Our computer, on the other hand, isn’t feeling very good. For a couple days there the mouse and keyboard stopped working altogether! Rob suspected it was a loose cable, but we didn’t have the right screwdriver for the job. We were also checking out a nearby little port town and were unable to locate one. So even though we were seeing really great stuff, we had no way to edit or post them!

After returning to Pucallpa Rob managed to locate this screwdriver, and we were doing better. For a bit. But the heat here was just so rough, that eventually it shut down again. Then Rob realized that if we bought a USB keyboard and mouse it might bypass the problem. We set out down the road, and stumbled across a place where we were able to pick both up for $13! So now we have our computer back with a keyboard and mouse plugged in! We may look a bit ridiculous, but problem solved! We’ll be able to post more now, so we apologize for the bit of quietness, and are excited to get to share these images with you now!

Pucallpa is one of the three main cities in the Amazon. It is the only one connected to Lima by road, so it’s a very important trade port. It is on the Ucayali river, which connects to the Amazon. And as soon as you notice the river in this town, you are drawn towards it. It is incredibly wide and so fast moving we can’t even believe it.

Bananas are a very big part of life here. At the port we watched men unload thousands of huge bananas off the boats. At every restaurant we’ve had fried bananas and grilled bananas and mashed bananas and battered bananas. It’s amazing!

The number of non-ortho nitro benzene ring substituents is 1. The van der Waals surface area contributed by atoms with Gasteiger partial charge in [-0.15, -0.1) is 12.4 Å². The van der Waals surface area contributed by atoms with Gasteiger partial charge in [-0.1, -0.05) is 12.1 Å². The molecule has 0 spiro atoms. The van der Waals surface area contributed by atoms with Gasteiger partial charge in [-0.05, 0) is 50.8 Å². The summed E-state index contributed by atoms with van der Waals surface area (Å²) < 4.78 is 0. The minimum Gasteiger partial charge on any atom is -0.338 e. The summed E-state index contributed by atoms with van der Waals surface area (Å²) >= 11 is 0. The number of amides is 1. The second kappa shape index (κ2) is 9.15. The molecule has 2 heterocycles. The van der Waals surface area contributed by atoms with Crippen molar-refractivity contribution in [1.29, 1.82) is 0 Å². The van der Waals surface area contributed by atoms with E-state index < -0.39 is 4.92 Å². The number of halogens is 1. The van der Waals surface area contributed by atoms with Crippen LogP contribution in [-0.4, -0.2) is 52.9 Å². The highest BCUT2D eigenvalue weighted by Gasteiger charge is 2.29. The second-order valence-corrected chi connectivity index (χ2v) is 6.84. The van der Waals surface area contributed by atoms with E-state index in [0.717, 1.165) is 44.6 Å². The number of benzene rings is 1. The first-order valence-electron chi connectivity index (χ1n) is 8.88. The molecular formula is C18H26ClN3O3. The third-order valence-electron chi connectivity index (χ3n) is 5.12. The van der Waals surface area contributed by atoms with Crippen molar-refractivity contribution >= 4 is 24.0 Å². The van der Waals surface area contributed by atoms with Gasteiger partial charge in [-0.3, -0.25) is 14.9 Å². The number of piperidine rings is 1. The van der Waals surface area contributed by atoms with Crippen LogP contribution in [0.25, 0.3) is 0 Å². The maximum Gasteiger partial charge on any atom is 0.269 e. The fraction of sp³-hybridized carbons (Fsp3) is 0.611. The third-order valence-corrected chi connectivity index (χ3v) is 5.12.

Here are some shots from our wanderings around Pucallpa. 


 People here react to us very differently as photographers. In Cusco and the surrounding area, they nearly always expected us to pay them for photos, as I believe they are quite used to travelers wanting to shoot them. Here they ask us to take their photo just for the enjoyment of the interaction, and because we are almost an attraction ourselves. We’ve hardly seen any other travelers at all in the past few days, let alone any with large cameras. We always show them the image on the back of our camera and they laugh and jest with each other, and almost instantly someone else asks us to take their photo, or often their shy friend. It’s been such a heartwarming and amazing experience, and the photos are so genuine. We are very sad that we don’t speak Spanish, as we’d really love to be able to chat with them more, but we are quite resolved to learn it as soon as possible!


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We came across them drying corn out on the road. I couldn’t believe how much they had spread out there. None of them had popped, though with the intense heat here I wouldn’t be surprised!


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These three girls were so funny. I took their photo once.


Showed it to them, and they began giggling.  

Then one hopped down to get a shot with her brother. 

Rob took an Instax for them and they promptly began showing it off to their mother.